On March 31, the Australian company Prana Biotechnology announced negative top-line results of its only Phase 2 study of the anti-amyloid drug PBT2. Called IMAGINE, the trial had enrolled 42 people with prodromal or mild Alzheimer’s disease who had a positive brain amyloid scan.
This trial evaluated how a one-year course of a once-daily, 250 mg PTB2 capsule would affect brain amyloid deposition as measured by positron emission tomography with the amyloid imaging tracer Pittsburgh compound B (PiB). Based on draft results, the trial missed its primary endpoint, which was defined as a statistically significant reduction in plaque levels. Overall PiB retention in PBT2-treated patients did go down, but it went down in the placebo group as well. Of the 42 enrolled patients, 27 received the drug, 15 the placebo.
The market’s response was swift. Within hours, the company’s stock plummeted after it had risen temporarily in response to a February 18 announcement of top-line results of a separate Phase 2 trial in Huntington’s disease (see Feb 2014 news story).
In addition to amyloid load, the IMAGINE AD trial had five secondary outcomes. The first confirmed the results of the recent Huntington’s trial in that PBT2 was both safe and tolerable, with equivalent adverse event profiles between groups, according to Prana’s announcement. The second secondary outcome was neuronal function as measured by fluorodeoxyglucose (FDG) PET. On that measure, the company reported no benefit.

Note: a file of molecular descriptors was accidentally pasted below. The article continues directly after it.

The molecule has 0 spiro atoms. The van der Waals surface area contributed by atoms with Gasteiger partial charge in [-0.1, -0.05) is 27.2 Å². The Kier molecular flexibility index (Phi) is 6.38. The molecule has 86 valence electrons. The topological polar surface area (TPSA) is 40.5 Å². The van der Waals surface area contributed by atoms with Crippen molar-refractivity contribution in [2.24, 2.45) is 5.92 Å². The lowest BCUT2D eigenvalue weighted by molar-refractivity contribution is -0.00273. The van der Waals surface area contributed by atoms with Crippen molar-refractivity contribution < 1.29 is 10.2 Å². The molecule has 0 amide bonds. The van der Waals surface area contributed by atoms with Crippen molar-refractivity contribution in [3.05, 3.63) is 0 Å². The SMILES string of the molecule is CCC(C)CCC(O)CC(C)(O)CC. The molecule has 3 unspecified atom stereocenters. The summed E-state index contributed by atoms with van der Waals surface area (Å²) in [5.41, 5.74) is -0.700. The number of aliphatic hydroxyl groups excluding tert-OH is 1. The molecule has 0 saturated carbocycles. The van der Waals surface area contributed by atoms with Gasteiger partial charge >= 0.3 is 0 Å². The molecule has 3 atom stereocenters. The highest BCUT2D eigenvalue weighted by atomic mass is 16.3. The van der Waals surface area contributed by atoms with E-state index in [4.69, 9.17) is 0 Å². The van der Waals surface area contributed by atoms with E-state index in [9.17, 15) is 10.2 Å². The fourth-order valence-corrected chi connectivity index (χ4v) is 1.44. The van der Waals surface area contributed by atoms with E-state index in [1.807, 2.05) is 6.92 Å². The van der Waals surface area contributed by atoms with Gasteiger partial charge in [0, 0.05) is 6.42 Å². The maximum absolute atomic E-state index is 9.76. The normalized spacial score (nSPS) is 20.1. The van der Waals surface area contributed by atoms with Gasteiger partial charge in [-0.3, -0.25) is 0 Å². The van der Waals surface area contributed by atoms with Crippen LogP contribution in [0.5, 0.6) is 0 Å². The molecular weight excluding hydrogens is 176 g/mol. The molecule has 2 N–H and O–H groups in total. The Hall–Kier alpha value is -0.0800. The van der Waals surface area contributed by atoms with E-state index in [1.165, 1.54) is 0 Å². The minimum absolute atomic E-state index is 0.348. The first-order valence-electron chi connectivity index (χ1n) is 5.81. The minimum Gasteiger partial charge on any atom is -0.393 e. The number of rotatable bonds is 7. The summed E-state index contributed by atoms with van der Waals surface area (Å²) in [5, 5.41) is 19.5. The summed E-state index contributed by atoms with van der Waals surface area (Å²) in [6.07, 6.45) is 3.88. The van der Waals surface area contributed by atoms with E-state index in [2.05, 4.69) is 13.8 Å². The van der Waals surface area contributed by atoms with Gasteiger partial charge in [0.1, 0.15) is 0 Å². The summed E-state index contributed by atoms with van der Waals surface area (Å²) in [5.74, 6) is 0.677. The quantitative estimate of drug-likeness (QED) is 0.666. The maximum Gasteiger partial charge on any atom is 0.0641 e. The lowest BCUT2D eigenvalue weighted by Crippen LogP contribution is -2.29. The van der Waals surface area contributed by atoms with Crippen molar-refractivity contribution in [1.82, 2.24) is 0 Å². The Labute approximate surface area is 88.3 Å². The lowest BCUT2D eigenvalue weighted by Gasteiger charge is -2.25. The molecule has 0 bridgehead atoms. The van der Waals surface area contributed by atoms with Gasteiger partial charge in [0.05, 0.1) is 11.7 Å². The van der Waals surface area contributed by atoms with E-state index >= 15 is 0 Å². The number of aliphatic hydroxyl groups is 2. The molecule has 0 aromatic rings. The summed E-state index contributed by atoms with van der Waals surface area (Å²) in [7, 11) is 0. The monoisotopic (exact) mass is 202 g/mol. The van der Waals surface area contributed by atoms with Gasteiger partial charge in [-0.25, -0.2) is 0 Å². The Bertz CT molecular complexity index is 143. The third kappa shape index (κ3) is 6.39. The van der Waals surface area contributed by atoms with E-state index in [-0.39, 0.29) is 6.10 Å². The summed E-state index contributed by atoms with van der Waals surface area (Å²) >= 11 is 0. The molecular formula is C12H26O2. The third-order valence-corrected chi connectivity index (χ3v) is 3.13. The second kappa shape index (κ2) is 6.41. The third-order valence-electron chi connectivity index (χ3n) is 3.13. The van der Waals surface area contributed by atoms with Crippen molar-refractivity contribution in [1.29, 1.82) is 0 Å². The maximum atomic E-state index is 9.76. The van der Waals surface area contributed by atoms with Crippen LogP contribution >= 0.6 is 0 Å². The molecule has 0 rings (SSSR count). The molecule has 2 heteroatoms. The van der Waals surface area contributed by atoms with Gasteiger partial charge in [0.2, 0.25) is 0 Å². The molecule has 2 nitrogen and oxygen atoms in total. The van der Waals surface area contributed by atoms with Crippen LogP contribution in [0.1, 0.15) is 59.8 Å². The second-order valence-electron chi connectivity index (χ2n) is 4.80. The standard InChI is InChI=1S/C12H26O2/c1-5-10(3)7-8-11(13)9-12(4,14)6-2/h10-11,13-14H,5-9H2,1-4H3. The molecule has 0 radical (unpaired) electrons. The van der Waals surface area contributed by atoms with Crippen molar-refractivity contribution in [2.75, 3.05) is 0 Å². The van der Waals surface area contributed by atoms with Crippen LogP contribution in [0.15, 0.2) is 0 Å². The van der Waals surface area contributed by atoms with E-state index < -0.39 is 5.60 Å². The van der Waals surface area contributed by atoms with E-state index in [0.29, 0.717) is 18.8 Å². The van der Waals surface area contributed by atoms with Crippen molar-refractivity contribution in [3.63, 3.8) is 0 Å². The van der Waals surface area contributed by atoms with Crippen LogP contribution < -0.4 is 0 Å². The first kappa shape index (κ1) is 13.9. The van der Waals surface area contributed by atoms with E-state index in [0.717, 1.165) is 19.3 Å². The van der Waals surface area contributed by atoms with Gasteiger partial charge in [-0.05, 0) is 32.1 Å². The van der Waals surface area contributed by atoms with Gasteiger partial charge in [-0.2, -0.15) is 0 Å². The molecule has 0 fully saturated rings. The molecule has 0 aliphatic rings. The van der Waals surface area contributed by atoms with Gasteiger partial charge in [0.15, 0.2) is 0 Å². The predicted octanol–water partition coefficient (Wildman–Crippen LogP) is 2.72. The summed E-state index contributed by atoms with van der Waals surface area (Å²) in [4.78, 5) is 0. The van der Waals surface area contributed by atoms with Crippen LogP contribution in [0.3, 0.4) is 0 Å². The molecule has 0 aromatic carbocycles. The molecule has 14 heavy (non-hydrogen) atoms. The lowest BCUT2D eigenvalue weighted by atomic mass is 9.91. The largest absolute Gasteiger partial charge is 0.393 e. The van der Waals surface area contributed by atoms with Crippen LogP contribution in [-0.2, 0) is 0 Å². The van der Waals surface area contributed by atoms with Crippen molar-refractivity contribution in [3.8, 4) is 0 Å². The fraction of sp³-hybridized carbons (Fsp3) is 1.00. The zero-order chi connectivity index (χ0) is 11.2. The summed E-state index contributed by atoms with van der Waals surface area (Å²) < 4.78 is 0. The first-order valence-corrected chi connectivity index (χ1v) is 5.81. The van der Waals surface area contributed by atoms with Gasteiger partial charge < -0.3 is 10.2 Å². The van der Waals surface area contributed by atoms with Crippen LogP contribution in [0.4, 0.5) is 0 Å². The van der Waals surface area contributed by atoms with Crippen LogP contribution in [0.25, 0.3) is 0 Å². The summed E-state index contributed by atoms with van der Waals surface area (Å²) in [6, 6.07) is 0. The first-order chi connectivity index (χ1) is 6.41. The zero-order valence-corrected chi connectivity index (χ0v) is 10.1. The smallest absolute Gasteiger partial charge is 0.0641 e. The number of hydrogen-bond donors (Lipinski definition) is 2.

The third secondary outcome was PBT2’s effect on brain volume as measured by magnetic resonance imaging of cortical gray matter, hippocampus, and ventricles. On that, the company reported no statistical significance but a trend toward less hippocampal atrophy in the treated group. The fourth secondary outcome was cognition as measured by the neuropsychological test battery (NTB) and the mini-mental state examination (MMSE); PBT2 was negative on both. The final secondary outcome sought to quantify how patients function by way of the Alzheimer’s Disease Cooperative Study-Activities of Daily Living (ADCS-ADL); PBT2 had no effect on this measure.
Prana scientists offered their interpretation of the results in the company press release. The company posted an audio recording of a March 31 investor call, in which company and associated scientists discussed the results and took questions.
PBT2 is a second-generation drug growing out of prior research on clioquinol. Both are so-called metal-protein interaction-attenuating compounds. MPACs are thought to reduce amyloid aggregation by interfering with the interaction of copper and zinc with beta amyloid.
For details of the IMAGINE trial design, see Australian New Zealand Clinical Trials Register. An extension study is still ongoing. The trial was partially funded by the Alzheimer’s Drug Discovery Foundation in New York City.—Gabrielle Strobel